2. A Hue, Tiny Mistake
On the bright side, Tebow only cost the Broncos one first-round draft pick. Carson Palmer might, depending on how Oakland finishes the season, cost the Raiders two of them. Although if Palmer plays like he did on Sunday afternoon, it's pretty unlikely, since throwing three picks in one half isn't a great formula for making it to the AFC Championship.

Palmer did just that on Sunday, helping Kansas City blowout the Raiders 28-0 in Oakland. Oh yeah, it's awkward, and we'll get to that. But real quick, let me say I'm sorry, personally, to my colleague Matt Moore (not the guy who stinks for the Dolphins; and no, that never gets old) for consistently ripping the Chiefs over the past few weeks. They've now won three-straight games and next week they're playing the Chargers to determine who'll be in first place in the AFC West. Yes, the NFL is as insane as you think.

Back to the Raiders: for the most part, Hue Jackson's done a nice job with this team so far in 2011 but he's shown an ability to botch a decision or two. And he botched a big one on Sunday, waiting until 10 minutes left in the third quarter to bring in Palmer for Kyle Boller, who was the first quarterback in Raiders history to throw three picks in the first half of a single outing.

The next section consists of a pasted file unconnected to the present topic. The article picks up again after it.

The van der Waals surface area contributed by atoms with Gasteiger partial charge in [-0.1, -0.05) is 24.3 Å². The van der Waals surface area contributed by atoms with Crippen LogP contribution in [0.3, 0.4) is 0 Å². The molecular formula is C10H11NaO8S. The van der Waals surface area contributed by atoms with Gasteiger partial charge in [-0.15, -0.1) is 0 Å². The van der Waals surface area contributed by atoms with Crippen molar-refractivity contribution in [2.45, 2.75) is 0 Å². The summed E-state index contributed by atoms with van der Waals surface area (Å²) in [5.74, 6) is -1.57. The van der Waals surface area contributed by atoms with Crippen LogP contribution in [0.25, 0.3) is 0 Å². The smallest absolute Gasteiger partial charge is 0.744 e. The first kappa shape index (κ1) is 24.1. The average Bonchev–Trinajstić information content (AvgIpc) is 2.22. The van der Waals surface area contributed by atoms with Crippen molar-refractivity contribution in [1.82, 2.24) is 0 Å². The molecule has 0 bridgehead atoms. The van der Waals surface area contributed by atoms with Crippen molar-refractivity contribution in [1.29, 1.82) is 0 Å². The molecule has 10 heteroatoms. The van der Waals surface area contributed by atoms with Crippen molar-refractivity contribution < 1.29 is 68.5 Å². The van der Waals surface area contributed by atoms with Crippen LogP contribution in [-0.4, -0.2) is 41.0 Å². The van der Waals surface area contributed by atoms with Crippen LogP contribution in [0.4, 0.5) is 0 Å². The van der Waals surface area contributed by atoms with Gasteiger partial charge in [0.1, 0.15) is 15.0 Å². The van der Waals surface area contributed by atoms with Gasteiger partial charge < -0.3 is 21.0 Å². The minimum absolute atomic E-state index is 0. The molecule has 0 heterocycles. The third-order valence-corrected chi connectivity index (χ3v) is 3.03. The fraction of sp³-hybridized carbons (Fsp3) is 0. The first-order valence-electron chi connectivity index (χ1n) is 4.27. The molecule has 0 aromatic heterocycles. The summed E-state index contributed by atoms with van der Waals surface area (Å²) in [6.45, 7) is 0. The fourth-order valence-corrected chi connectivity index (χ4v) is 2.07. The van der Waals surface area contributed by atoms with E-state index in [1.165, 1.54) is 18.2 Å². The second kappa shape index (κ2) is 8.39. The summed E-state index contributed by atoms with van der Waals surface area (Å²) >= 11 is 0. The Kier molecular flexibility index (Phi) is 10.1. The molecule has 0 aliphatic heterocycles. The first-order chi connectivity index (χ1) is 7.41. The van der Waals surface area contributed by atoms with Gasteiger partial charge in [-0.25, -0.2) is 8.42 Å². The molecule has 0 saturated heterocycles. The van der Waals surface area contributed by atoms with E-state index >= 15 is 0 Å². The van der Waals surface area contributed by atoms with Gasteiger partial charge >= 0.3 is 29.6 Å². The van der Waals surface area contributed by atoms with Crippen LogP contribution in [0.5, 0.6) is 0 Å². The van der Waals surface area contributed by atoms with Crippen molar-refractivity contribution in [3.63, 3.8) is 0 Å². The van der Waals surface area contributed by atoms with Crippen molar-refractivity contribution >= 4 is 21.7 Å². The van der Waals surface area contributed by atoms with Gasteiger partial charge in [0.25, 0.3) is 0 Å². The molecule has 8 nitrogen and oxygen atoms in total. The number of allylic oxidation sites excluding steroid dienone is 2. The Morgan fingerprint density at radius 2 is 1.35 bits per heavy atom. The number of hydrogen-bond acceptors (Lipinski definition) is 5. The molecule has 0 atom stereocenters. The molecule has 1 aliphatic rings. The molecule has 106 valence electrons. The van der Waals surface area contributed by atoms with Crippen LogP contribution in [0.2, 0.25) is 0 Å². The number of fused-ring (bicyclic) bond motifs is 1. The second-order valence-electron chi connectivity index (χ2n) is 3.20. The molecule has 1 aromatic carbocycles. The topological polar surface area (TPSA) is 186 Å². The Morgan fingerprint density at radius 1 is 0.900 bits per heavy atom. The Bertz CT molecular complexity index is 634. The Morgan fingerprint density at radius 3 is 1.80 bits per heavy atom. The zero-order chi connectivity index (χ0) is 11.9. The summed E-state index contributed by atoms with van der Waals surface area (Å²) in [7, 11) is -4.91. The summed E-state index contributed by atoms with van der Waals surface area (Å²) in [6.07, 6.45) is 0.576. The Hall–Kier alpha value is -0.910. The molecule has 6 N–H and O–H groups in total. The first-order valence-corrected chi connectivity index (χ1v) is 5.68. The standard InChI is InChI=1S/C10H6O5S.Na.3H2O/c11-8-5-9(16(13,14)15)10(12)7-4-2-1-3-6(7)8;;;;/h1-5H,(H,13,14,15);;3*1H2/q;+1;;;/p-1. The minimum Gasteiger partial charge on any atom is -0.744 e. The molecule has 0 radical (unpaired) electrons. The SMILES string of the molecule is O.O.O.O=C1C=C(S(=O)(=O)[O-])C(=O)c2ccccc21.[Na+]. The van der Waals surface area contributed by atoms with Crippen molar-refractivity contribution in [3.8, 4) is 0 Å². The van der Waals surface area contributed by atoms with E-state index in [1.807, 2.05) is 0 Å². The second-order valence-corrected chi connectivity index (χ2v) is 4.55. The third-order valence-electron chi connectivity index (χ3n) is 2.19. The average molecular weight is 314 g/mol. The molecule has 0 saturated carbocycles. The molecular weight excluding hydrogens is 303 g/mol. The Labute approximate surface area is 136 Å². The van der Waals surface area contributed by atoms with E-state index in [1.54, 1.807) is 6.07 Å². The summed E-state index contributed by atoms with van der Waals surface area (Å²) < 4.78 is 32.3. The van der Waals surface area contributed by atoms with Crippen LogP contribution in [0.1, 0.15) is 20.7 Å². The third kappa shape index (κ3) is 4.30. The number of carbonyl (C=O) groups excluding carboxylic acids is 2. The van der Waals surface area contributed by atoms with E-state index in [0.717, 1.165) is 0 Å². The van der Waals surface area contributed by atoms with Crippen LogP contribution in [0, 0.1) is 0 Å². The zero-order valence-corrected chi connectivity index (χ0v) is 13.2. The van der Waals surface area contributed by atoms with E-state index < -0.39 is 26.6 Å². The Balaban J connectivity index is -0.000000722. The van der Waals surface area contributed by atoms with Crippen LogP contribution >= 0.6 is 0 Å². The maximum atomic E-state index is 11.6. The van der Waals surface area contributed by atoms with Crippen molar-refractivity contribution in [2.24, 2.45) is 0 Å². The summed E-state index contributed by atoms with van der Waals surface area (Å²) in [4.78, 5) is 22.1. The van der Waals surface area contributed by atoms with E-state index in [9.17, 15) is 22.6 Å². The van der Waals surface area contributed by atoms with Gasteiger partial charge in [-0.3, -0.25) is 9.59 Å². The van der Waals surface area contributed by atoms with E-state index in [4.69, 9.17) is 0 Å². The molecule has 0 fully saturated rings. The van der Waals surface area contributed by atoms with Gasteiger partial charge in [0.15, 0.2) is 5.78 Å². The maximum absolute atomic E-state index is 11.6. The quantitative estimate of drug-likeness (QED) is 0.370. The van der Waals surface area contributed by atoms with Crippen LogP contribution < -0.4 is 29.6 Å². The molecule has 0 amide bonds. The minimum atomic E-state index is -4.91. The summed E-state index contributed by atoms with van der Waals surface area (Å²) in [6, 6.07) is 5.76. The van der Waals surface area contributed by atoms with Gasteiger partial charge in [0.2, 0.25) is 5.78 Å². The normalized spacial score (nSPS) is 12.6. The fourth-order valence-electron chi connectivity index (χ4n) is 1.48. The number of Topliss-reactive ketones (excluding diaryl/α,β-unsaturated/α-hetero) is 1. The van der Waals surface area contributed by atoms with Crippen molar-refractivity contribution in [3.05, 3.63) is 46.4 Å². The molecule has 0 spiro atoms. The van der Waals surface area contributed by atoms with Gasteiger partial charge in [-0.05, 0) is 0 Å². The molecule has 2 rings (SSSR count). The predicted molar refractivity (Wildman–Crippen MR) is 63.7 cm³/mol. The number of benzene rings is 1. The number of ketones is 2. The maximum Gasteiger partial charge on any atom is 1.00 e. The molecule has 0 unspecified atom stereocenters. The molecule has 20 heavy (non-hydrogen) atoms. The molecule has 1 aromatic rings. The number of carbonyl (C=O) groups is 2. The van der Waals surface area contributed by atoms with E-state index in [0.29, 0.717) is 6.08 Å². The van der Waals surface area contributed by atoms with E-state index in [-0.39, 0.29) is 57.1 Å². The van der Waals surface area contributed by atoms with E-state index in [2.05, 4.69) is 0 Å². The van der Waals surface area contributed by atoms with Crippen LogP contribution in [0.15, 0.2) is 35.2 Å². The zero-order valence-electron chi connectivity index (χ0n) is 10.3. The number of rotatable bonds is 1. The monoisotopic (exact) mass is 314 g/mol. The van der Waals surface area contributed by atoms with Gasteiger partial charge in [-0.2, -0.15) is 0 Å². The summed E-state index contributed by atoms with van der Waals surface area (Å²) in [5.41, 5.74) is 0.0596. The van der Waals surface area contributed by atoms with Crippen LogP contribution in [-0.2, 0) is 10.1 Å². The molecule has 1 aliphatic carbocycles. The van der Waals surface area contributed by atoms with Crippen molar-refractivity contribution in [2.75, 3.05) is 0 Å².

It's not that Hue should have yanked Boller more quickly, or that Hue should have left Boller in. It's just that he went into the game with no idea of how to handle the Palmer situation and by bringing in Palmer -- who obviously wasn't ready, because otherwise he would have started, right? -- for part of the second half, he not only offered up a pile of doubt for Raiders fans to judge Palmer on, but he put his would-be franchise quarterback out there for injury.